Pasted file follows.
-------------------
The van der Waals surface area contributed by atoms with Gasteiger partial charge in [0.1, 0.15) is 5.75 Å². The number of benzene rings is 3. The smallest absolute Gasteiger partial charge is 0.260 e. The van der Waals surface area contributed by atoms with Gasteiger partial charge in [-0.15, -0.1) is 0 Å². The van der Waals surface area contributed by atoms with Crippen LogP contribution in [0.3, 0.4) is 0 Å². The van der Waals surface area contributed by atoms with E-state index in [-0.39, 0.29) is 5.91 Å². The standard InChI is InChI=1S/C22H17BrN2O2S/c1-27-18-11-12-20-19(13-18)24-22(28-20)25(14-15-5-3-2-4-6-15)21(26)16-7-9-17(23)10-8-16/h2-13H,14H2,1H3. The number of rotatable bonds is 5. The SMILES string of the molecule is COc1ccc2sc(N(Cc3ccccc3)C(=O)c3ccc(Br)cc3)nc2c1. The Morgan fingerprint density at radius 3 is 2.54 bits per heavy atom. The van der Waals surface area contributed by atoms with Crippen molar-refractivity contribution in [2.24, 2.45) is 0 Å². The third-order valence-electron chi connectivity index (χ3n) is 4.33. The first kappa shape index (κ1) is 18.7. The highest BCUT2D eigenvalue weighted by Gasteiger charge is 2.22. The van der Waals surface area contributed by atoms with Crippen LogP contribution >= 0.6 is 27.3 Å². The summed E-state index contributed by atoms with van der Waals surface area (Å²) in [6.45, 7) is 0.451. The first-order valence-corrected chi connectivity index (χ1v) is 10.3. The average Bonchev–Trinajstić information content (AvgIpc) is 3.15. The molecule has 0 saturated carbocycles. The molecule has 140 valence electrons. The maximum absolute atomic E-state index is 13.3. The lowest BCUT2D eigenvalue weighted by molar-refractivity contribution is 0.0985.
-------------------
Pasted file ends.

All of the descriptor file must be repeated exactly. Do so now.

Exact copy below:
The van der Waals surface area contributed by atoms with Gasteiger partial charge in [0.1, 0.15) is 5.75 Å². The number of benzene rings is 3. The smallest absolute Gasteiger partial charge is 0.260 e. The van der Waals surface area contributed by atoms with Gasteiger partial charge in [-0.15, -0.1) is 0 Å². The van der Waals surface area contributed by atoms with Crippen LogP contribution in [0.3, 0.4) is 0 Å². The van der Waals surface area contributed by atoms with E-state index in [-0.39, 0.29) is 5.91 Å². The standard InChI is InChI=1S/C22H17BrN2O2S/c1-27-18-11-12-20-19(13-18)24-22(28-20)25(14-15-5-3-2-4-6-15)21(26)16-7-9-17(23)10-8-16/h2-13H,14H2,1H3. The number of rotatable bonds is 5. The SMILES string of the molecule is COc1ccc2sc(N(Cc3ccccc3)C(=O)c3ccc(Br)cc3)nc2c1. The Morgan fingerprint density at radius 3 is 2.54 bits per heavy atom. The van der Waals surface area contributed by atoms with Crippen molar-refractivity contribution in [2.24, 2.45) is 0 Å². The third-order valence-electron chi connectivity index (χ3n) is 4.33. The first kappa shape index (κ1) is 18.7. The highest BCUT2D eigenvalue weighted by Gasteiger charge is 2.22. The van der Waals surface area contributed by atoms with Crippen LogP contribution >= 0.6 is 27.3 Å². The summed E-state index contributed by atoms with van der Waals surface area (Å²) in [6.45, 7) is 0.451. The first-order valence-corrected chi connectivity index (χ1v) is 10.3. The average Bonchev–Trinajstić information content (AvgIpc) is 3.15. The molecule has 0 saturated carbocycles. The molecule has 140 valence electrons. The maximum absolute atomic E-state index is 13.3. The lowest BCUT2D eigenvalue weighted by molar-refractivity contribution is 0.0985.